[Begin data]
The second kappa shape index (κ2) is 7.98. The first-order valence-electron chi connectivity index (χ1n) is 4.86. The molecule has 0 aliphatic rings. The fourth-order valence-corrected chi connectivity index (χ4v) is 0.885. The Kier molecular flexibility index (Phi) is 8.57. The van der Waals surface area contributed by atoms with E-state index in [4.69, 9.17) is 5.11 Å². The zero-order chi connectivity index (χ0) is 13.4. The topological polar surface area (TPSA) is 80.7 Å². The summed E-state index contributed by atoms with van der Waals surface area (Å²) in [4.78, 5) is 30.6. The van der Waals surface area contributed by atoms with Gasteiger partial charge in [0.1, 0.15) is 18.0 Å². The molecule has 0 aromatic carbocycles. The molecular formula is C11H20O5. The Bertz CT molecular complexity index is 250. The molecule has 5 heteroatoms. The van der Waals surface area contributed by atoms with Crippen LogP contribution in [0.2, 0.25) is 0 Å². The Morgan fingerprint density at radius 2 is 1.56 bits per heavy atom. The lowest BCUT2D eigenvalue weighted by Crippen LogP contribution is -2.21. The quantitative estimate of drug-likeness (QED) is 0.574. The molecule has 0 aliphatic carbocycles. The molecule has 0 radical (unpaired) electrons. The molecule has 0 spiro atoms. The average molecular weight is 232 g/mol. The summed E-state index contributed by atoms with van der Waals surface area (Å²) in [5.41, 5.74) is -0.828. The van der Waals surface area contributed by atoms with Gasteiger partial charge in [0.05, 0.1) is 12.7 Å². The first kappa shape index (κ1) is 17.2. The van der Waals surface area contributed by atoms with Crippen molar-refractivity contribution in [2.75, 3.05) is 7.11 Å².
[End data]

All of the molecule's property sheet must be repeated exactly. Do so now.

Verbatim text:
The second kappa shape index (κ2) is 7.98. The first-order valence-electron chi connectivity index (χ1n) is 4.86. The molecule has 0 aliphatic rings. The fourth-order valence-corrected chi connectivity index (χ4v) is 0.885. The Kier molecular flexibility index (Phi) is 8.57. The van der Waals surface area contributed by atoms with E-state index in [4.69, 9.17) is 5.11 Å². The zero-order chi connectivity index (χ0) is 13.4. The topological polar surface area (TPSA) is 80.7 Å². The summed E-state index contributed by atoms with van der Waals surface area (Å²) in [4.78, 5) is 30.6. The van der Waals surface area contributed by atoms with Gasteiger partial charge in [0.1, 0.15) is 18.0 Å². The molecule has 0 aromatic carbocycles. The molecular formula is C11H20O5. The Bertz CT molecular complexity index is 250. The molecule has 5 heteroatoms. The van der Waals surface area contributed by atoms with Crippen LogP contribution in [0.2, 0.25) is 0 Å². The Morgan fingerprint density at radius 2 is 1.56 bits per heavy atom. The lowest BCUT2D eigenvalue weighted by Crippen LogP contribution is -2.21. The quantitative estimate of drug-likeness (QED) is 0.574. The molecule has 0 aliphatic carbocycles. The molecule has 0 radical (unpaired) electrons. The molecule has 0 spiro atoms. The average molecular weight is 232 g/mol. The summed E-state index contributed by atoms with van der Waals surface area (Å²) in [5.41, 5.74) is -0.828. The van der Waals surface area contributed by atoms with Gasteiger partial charge in [0.05, 0.1) is 12.7 Å². The first kappa shape index (κ1) is 17.2. The van der Waals surface area contributed by atoms with Crippen molar-refractivity contribution in [2.75, 3.05) is 7.11 Å².